Showing posts from December, 2015

Reflections on the 3rd Beauty Demands Workshop: ‘What Does Beauty Have to do with Politics?’

In this post, Doctoral Researcher Alice el-Wakil (University of Zurich / Centre for Democracy Studies Aarau (ZDA)) shares her reflections on the 3 rd Beauty Demands Workshop and considers the question, ‘what does beauty have to do with politics?’ Discussions about beauty norms are often considered superficial, little worthy of attention except in tabloid magazines. [1] When I started working on beauty from a political theory perspective, friends and relatives actually acted quite surprised: ‘What does beauty have to do with politics?’ The various contributors to the 3rd Beauty Demands Workshop  offered valuable insights to start answering this question. They suggested that our beauty ideals and practices have played a role in shaping the way in which we live collectively. In this post, I want to rely on the papers presented and the discussions that took place during the workshop in Birmingham in order to highlight three ways in which beauty and politics are interrelated.

Beauty Norms, Children and the Ethics of Early Influence

In this post, our new Research Network Administrator, Ruth Wareham, discusses how her research interests in the philosophy of education fit with the issues being considered as part of the Beauty Demands Project. I am hugely excited to be working as the Research Network Administrator for the Beauty Demands project. Although my own philosophical work has never dealt directly with issues relating to cosmetic enhancement or perfectionism (at least, not in the sense of a moral imperative to improve or maintain the way we look), much of my previous research has revolved around the topic of autonomy and the idea that individuals should be granted the freedom to live their lives “from the inside” (See, for example, Colburn, 2010, p.41); to decide what constitutes the ‘Good life’ from their own perspective. Given my philosophical preoccupation with the limits which ought to be set on (or may necessarily restrict) freedom of choice, the work being undertaken by the Beauty Dema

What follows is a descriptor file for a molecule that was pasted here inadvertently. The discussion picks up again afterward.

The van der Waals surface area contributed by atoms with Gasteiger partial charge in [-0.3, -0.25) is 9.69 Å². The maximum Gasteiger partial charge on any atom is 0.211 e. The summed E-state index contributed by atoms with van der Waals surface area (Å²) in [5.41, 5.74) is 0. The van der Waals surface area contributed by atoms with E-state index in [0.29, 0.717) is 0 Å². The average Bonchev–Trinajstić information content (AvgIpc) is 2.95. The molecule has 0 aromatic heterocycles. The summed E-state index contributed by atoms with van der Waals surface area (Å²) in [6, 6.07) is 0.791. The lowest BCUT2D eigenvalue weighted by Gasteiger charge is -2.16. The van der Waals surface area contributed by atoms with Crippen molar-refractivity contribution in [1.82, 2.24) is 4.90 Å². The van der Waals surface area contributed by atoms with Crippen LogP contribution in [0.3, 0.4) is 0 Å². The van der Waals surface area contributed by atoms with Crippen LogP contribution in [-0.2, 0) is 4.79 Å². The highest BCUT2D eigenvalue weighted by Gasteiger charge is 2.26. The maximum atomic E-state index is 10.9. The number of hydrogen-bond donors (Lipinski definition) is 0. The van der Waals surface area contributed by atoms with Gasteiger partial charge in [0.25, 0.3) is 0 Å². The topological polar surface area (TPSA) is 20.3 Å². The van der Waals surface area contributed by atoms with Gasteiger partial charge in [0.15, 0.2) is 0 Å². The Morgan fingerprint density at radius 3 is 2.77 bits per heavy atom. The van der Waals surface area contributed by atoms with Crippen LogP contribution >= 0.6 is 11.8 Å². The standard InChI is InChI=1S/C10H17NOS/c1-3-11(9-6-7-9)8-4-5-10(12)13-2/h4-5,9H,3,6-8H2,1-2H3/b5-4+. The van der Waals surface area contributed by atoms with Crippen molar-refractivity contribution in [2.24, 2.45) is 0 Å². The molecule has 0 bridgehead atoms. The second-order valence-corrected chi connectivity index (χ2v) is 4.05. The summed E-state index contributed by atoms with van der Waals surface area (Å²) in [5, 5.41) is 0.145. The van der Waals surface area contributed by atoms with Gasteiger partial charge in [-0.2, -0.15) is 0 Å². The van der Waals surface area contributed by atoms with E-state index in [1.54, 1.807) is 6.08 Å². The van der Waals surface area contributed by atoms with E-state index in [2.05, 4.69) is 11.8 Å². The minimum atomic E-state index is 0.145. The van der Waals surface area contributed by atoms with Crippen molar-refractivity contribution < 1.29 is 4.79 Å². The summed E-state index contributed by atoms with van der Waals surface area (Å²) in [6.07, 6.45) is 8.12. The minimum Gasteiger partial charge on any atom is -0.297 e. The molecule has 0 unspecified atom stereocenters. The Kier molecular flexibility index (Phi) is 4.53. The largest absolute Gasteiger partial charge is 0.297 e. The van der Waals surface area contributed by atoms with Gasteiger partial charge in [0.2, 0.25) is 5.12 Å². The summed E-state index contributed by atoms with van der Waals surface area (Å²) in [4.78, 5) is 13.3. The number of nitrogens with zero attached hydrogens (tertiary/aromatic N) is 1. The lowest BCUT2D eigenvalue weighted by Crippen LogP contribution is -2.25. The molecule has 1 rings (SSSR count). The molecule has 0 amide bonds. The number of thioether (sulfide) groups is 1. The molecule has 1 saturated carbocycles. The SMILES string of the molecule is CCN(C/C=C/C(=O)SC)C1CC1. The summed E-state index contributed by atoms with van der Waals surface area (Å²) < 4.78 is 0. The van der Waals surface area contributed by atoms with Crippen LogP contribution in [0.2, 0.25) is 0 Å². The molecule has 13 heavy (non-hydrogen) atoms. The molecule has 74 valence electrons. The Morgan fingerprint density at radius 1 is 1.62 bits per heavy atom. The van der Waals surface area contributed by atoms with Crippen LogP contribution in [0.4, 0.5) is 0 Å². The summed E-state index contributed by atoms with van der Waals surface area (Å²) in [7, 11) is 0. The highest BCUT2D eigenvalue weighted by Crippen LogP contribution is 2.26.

Variations on a beauty theme: The uses of ‘normal’

In this post, our Principal Investigator, Heather Widdows, considers the concept of normality in the context of the beauty debate. The current beauty ideal is becoming more dominant and narrower and it is harder to resist and reject. This makes it difficult to regard the ‘choices’ we make with regard to beauty as ‘free choice’ ( See here ). I’ve demonstrated this using the example of the increasing demands of body hair removal . Taken together I argue that the beauty ideal demands more; it applies to more types of women, for longer and is global (see my last post). In this post I want to focus on the various ways in which ‘normal’ functions in the beauty debate. The concept of ‘normal’ and how it is interpreted, perceived and used in the beauty debate has emerged as a key ethical concern in all of the Beauty Demands workshops (and from across academic disciplines). Some of these ways are overtly normative, and others are apparently neutral but carry hidden normative a